Nonexistent Guy Holds Australian iDevices For Virtual Ransom

In case you don’t already have a passcode set on your mobile phone and two-factor authentication activated on your most vital accounts, here’s a cautionary tale that shows why you might want to. iPhone and iPad users in Australia woke up early in the morning to a “Find My iPhone” alert that demanded $100 to regain access to their devices.

What’s mystifying about this situation is that, according to a PayPal spokesperson, the payment service doesn’t even have an account that uses the e-mail address listed.

The problem has a few easy solutions that do not involve sending money to anyone, even if they are imaginary. The phones and tablets themselves weren’t hacked; but someone had obtained remote access to devices through the Find My iPhone service. You can use that to remotely erase others’ computers or phones if you’re into mischief, as long as you have access to their accounts.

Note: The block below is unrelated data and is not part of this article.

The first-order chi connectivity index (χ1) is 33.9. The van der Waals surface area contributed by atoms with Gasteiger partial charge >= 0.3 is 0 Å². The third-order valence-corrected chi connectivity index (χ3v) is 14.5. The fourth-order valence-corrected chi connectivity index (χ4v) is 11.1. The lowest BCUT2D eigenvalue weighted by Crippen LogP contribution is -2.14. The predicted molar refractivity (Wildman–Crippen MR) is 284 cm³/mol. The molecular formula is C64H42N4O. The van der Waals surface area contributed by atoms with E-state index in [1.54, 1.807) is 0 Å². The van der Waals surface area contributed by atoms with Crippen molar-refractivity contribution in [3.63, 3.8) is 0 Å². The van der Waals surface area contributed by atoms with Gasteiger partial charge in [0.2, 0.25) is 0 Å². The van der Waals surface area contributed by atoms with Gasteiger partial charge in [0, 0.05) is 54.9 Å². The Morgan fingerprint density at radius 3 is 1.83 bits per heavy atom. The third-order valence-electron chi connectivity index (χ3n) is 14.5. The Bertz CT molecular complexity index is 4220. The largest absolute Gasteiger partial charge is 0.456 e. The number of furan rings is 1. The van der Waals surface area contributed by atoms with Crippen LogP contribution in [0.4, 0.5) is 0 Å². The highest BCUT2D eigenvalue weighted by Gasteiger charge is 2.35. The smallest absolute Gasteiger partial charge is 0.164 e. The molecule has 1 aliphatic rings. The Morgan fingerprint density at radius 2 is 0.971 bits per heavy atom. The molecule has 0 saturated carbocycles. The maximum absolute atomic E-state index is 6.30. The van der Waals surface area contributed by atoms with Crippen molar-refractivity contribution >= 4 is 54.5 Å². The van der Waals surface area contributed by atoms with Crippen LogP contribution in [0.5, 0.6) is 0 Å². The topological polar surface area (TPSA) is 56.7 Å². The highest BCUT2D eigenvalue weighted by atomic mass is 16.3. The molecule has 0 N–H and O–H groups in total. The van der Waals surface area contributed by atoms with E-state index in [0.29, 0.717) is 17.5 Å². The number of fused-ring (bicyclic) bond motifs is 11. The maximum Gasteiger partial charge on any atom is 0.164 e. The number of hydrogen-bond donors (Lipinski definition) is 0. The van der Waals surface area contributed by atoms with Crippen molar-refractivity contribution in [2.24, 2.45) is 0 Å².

Find My iPhone lets you set a special message on your phone for anyone who finds it, lock the phone remotely, or make it emit a very loud noise. Which of these options work best for you will depend on where you left your device. That’s how the “ransom” notes were left on the phones of people all over Australia. All users had to do was unlock the phone with their existing passcode or plug it into a computer to regain control.

Australian Apple iDevices hijacked, held to ransom [Sydney Morning Herald]

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